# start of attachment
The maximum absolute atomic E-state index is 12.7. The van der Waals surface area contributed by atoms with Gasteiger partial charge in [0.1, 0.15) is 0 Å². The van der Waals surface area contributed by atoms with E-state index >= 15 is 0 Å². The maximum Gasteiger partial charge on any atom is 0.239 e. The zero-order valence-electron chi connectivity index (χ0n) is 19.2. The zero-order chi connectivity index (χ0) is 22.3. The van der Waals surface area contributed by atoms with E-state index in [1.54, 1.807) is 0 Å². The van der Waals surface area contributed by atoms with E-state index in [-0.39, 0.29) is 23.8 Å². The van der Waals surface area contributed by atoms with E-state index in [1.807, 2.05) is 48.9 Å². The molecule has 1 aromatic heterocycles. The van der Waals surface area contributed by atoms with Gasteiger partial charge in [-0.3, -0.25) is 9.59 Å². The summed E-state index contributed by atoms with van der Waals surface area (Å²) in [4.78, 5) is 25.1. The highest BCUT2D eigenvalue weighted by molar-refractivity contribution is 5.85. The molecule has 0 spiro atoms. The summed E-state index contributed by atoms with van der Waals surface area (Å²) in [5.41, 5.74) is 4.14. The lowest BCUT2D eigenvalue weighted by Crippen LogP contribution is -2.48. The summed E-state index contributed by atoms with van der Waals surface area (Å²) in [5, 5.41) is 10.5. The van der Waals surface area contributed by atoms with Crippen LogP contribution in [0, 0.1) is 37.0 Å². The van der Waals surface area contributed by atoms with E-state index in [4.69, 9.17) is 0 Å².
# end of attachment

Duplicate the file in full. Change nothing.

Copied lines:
The maximum absolute atomic E-state index is 12.7. The van der Waals surface area contributed by atoms with Gasteiger partial charge in [0.1, 0.15) is 0 Å². The van der Waals surface area contributed by atoms with E-state index >= 15 is 0 Å². The maximum Gasteiger partial charge on any atom is 0.239 e. The zero-order valence-electron chi connectivity index (χ0n) is 19.2. The zero-order chi connectivity index (χ0) is 22.3. The van der Waals surface area contributed by atoms with E-state index in [1.54, 1.807) is 0 Å². The van der Waals surface area contributed by atoms with E-state index in [-0.39, 0.29) is 23.8 Å². The van der Waals surface area contributed by atoms with E-state index in [1.807, 2.05) is 48.9 Å². The molecule has 1 aromatic heterocycles. The van der Waals surface area contributed by atoms with Gasteiger partial charge in [-0.3, -0.25) is 9.59 Å². The summed E-state index contributed by atoms with van der Waals surface area (Å²) in [4.78, 5) is 25.1. The highest BCUT2D eigenvalue weighted by molar-refractivity contribution is 5.85. The molecule has 0 spiro atoms. The summed E-state index contributed by atoms with van der Waals surface area (Å²) in [5.41, 5.74) is 4.14. The lowest BCUT2D eigenvalue weighted by Crippen LogP contribution is -2.48. The summed E-state index contributed by atoms with van der Waals surface area (Å²) in [5, 5.41) is 10.5. The van der Waals surface area contributed by atoms with Crippen LogP contribution in [0, 0.1) is 37.0 Å². The van der Waals surface area contributed by atoms with E-state index in [4.69, 9.17) is 0 Å².